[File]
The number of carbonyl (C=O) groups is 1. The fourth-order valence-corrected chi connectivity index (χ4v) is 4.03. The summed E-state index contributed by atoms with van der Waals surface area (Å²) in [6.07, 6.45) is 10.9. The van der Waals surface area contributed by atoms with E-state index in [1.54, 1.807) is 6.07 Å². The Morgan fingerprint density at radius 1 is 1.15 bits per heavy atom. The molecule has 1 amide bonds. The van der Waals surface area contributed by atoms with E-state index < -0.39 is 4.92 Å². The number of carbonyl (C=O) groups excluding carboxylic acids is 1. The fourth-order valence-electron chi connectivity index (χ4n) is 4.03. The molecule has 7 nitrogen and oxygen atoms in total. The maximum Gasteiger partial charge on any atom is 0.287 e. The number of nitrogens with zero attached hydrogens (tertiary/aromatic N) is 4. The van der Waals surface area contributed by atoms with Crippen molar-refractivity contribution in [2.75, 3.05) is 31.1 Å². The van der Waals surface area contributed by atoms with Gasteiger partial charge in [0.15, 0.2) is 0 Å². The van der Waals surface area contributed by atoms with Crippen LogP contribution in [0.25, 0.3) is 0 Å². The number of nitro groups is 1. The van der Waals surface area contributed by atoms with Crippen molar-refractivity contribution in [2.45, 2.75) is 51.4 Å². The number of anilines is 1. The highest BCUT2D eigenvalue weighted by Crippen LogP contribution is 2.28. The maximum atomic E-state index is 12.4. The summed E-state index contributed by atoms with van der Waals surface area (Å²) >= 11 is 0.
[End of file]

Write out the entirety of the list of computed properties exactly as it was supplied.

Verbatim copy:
The number of carbonyl (C=O) groups is 1. The fourth-order valence-corrected chi connectivity index (χ4v) is 4.03. The summed E-state index contributed by atoms with van der Waals surface area (Å²) in [6.07, 6.45) is 10.9. The van der Waals surface area contributed by atoms with E-state index in [1.54, 1.807) is 6.07 Å². The Morgan fingerprint density at radius 1 is 1.15 bits per heavy atom. The molecule has 1 amide bonds. The van der Waals surface area contributed by atoms with E-state index < -0.39 is 4.92 Å². The number of carbonyl (C=O) groups excluding carboxylic acids is 1. The fourth-order valence-electron chi connectivity index (χ4n) is 4.03. The molecule has 7 nitrogen and oxygen atoms in total. The maximum Gasteiger partial charge on any atom is 0.287 e. The number of nitrogens with zero attached hydrogens (tertiary/aromatic N) is 4. The van der Waals surface area contributed by atoms with Crippen molar-refractivity contribution in [2.75, 3.05) is 31.1 Å². The van der Waals surface area contributed by atoms with Gasteiger partial charge in [0.15, 0.2) is 0 Å². The van der Waals surface area contributed by atoms with Crippen LogP contribution in [0.25, 0.3) is 0 Å². The number of nitro groups is 1. The van der Waals surface area contributed by atoms with Crippen molar-refractivity contribution in [2.45, 2.75) is 51.4 Å². The number of anilines is 1. The highest BCUT2D eigenvalue weighted by Crippen LogP contribution is 2.28. The maximum atomic E-state index is 12.4. The summed E-state index contributed by atoms with van der Waals surface area (Å²) >= 11 is 0.